No heavy batteries, no hybrid power, just a Mercedes-AMG Biturbo V12…
Pagani Utopia: A manual-wielding hypercar with mental powers
Pagani has always been known as that manufacturer with controversial design cues spawned by almost every new model it presents. A fitting example is the Huayra hypercar, which was even named The Hypercar of the Year 2012 by Top Gear Magazine.
The Italian marque has been toying around with the idea of building a replacement for the aforementioned model, and here it is; the new Pagani Utopia. As expected, it wields some ancient design elements combined with contemporary features.
No electrification here. Purists will find the Utopia interesting in this day and age where EVs seem to take the lead. Instead, at the rear of the new Pagani Utopia lurks a 6.0-litre V12 engine from the folks at Mercedes-AMG, which spews out 635 kW of power and a whopping 1,100 Nm.
The engine is matched either to a 7-speed automated manual transmission or a 7-speed manual with a clutch pedal. Regarding the rear, there's an electro-mechanical differential – no need to worry about loss of traction here.
The Pagani Utopia weighs in at 1,280 kg and uses a monocoque carbon-titanium chassis with front and rear tubular subframes in alloy steel. The suspension consists of a forged aluminium alloy, independent double wishbone with helical springs, and electronically controlled shock absorbers.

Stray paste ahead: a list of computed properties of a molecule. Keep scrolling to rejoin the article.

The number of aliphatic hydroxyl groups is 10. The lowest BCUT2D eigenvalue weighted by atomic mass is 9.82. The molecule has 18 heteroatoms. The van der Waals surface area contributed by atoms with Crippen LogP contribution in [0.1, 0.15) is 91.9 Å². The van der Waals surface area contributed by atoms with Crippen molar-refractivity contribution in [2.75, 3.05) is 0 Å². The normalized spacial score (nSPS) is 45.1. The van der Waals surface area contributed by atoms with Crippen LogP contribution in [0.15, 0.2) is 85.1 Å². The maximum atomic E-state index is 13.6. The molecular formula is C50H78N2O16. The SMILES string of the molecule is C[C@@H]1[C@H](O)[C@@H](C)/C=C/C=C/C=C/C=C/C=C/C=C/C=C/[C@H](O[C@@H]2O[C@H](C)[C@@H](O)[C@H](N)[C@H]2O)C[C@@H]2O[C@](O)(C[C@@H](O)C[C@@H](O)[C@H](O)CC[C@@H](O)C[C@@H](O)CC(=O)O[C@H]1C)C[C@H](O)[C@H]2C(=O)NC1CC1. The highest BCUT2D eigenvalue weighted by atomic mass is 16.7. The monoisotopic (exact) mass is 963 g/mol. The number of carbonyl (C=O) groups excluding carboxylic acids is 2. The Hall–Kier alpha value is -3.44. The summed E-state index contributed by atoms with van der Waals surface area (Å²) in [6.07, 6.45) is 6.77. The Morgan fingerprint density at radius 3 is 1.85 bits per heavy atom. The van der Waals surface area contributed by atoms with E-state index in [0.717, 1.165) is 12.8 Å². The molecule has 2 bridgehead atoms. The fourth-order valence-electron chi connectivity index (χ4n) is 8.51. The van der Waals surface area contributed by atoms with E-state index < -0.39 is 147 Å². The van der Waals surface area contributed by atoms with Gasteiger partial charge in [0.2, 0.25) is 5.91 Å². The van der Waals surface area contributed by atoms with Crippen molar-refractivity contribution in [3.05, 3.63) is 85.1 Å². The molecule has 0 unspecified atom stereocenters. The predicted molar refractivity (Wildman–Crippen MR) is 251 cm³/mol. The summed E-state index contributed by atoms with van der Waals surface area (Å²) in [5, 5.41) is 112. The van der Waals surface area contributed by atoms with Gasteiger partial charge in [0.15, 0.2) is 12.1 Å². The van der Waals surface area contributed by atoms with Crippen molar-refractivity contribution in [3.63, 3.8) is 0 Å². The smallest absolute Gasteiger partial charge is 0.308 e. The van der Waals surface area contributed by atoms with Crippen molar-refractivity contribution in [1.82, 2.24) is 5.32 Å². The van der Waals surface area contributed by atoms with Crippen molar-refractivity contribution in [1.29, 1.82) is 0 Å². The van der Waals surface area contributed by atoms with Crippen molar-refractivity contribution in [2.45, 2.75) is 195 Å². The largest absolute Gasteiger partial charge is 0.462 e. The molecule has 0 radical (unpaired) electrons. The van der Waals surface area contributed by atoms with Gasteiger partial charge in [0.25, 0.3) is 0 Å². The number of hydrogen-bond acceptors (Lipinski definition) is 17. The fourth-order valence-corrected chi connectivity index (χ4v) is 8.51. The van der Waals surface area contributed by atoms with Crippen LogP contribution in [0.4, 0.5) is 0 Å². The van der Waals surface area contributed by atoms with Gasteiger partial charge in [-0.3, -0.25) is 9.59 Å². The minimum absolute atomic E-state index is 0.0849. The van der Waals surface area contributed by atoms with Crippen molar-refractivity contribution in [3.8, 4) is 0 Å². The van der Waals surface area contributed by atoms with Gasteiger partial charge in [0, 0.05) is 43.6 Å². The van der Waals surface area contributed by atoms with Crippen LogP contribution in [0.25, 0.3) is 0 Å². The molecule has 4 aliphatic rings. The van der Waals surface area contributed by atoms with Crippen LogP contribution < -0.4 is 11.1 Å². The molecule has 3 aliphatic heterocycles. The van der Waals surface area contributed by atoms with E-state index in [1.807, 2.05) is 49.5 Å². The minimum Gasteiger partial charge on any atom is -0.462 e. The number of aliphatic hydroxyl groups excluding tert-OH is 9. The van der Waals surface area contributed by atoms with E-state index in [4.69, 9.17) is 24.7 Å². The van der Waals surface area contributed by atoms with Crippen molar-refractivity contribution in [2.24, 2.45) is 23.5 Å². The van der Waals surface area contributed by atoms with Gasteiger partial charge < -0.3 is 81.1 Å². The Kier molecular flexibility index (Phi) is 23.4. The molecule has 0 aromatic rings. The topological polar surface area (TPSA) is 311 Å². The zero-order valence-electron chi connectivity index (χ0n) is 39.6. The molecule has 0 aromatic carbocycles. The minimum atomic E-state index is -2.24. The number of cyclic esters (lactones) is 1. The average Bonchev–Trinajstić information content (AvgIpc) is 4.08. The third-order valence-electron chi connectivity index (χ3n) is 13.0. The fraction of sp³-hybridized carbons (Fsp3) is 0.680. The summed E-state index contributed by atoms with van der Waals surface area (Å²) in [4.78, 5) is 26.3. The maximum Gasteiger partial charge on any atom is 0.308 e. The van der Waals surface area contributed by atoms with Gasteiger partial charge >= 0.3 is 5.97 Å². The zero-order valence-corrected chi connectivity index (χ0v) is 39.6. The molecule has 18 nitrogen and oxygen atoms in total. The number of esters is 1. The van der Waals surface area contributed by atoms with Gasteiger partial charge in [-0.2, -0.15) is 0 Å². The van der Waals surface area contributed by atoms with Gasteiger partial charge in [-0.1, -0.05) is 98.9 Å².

With so much power comes great responsibility, and with that said, the Utopia's stopping prowess comes courtesy of Brembo 4 ventilated carbon ceramic disc brakes that measure 410×38 mm with 6-piston monolithic callipers at the front and 390×35 with 4-piston monolithic callipers at the back.
It puts down power to the tarmac using 21″ forged monolithic aluminium alloys at the front and 22″ at the rear for added tractability. These are wrapped with Pirelli P Zero Corsa 265/35 R21 and 325/30 R22 tyres respectively.
Unlike the Huayra, the Utopia has very few aerodynamic enhancements. And yet, it's said to be more efficient than ever, thanks to the lack of spoilers; instead it incorporates the function of these into its shape for superb downforce and reduced drag. The side mirrors boast an airfoil shape while the rear lights float at the sides of the rear wings. The V12 engine breathes through a titanium quad exhaust with ceramic coating and weighs just above 6 kg.
While you'd expect to find digital screens inside, the Utopia has a single screen positioned between the analog speedometer and tachometer. It's just basic technology further complemented by switches and heating, ventilation, and air conditioning controls.
The Italian hypercar maker debuted the Utopia at the Teatro Lirico in Milan and it plans to build 99 examples of it. Each model carries a price tag of £2.2m which roughly translates to about R44m, and all have already been spoken for.
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